Generator expressions were described in PEP 289 and accepted into Python version 2.4.

    • Generator functions

    • The itertools functions

    • The itertools recipes

    • The more-itertools package

      Author: Erik Rose
      Install from: https://pypi.python.org/pypi/more-itertools

      This package contains the recipes from the itertools module plus some additional functions and recipes.

      I strongly suggest installing this package so you have easy access to the itertools recipes.

    • “The use of iterators pervades and unifies Python”

      9. Classes — Python 2.7.13 documentation. (2017). Docs.python.org. Retrieved 6 July 2017, from https://docs.python.org/2/tutorial/classes.html#iterators

    • “Iterators are the “secret sauce” of Python 3. They’re everywhere, underlying everything, always just out of sight. Comprehensions are just a simple form of iterators. Generators are just a simple form of iterators. A function that yields values is a nice, compact way of building an iterator without building an iterator.”

      Classes & Iterators - Dive Into Python 3. (2017). Diveintopython3.net. Retrieved 6 July 2017, from http://www.diveintopython3.net/iterators.html

    • iterable

      An object capable of returning its members one at a time. Examples of iterables include all sequence types (such as list, str, and tuple) and some non-sequence types like dict, file objects, and objects of any classes you define with an __iter__() or __getitem__() method. Iterables can be used in a for loop and in many other places where a sequence is needed (zip(), map(), …). When an iterable object is passed as an argument to the built-in function iter(), it returns an iterator for the object. This iterator is good for one pass over the set of values. When using iterables, it is usually not necessary to call iter() or deal with iterator objects yourself. The for statement does that automatically for you, creating a temporary unnamed variable to hold the iterator for the duration of the loop. See also iterator, sequence, and generator.

      Docs.python.org. (2017). Glossary — Python 3.6.2rc1 documentation. [online] Available at: https://docs.python.org/3/glossary.html#term-iterator [Accessed 6 Jul. 2017].

    • iterator

      An object representing a stream of data. Repeated calls to the iterator’s __next__() method (or passing it to the built-in function next()) return successive items in the stream. When no more data are available a StopIteration exception is raised instead. At this point, the iterator object is exhausted and any further calls to its __next__() method just raise StopIteration again. Iterators are required to have an __iter__() method that returns the iterator object itself so every iterator is also iterable and may be used in most places where other iterables are accepted. One notable exception is code which attempts multiple iteration passes. A container object (such as a list) produces a fresh new iterator each time you pass it to the iter() function or use it in a for loop. Attempting this with an iterator will just return the same exhausted iterator object used in the previous iteration pass, making it appear like an empty container.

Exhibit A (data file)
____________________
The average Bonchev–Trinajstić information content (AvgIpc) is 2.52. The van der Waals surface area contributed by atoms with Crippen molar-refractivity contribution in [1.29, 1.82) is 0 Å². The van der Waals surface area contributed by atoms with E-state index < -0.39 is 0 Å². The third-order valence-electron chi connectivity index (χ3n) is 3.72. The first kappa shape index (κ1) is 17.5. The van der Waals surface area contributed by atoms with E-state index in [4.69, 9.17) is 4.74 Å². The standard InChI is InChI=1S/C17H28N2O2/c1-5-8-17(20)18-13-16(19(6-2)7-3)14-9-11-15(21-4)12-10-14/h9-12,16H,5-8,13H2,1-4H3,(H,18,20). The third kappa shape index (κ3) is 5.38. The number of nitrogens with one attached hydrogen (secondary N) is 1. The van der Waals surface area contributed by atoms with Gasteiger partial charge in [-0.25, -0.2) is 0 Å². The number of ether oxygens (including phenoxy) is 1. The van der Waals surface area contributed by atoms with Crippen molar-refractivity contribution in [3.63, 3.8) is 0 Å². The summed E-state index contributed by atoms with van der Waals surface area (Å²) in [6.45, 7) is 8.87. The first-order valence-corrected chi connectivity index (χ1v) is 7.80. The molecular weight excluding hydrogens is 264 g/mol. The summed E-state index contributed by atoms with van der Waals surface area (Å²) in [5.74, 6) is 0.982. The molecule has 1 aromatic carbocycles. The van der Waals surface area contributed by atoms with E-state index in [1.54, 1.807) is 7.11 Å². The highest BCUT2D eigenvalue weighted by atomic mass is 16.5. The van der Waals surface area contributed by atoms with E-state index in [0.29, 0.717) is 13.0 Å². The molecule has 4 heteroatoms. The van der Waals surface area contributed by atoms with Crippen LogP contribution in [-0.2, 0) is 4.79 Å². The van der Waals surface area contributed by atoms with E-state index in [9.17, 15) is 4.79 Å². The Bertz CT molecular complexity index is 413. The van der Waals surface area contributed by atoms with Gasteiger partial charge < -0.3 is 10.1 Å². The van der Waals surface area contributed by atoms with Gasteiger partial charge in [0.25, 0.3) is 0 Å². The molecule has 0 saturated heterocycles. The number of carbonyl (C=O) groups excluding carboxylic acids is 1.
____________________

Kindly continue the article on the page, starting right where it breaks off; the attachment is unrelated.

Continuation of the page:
Docs.python.org. (2017). Glossary — Python 3.6.2rc1 documentation. [online] Available at: https://docs.python.org/3/glossary.html#term-iterator [Accessed 6 Jul. 2017].

    • Iterating with a loop counter variable

      This style of iteration is commonly found in languages like C or Java. It works like this

      • You use a counter variable to index into the iterable.
      • You increment the counter during each iteration.
      • The counter increments until the subscript operator raises an IndexError exception.
      index = -1
      while True:
          try:
              index += 1
              value = iterable[index]
          except IndexError:
              break
          else:
              # code block

      This method only works if the iterable implements the subscript [ ] operator. Some iterables, like sets, do not.

    • The iter and next functions.

      You might not be familiar with these two functions. Here’s what they do

      iter(o[, sentinel])
          Return an iterator object.
      next(iterator[, default])
          Retrieve the next item from the 
          iterator by calling its next() 
          method. If default is given, it is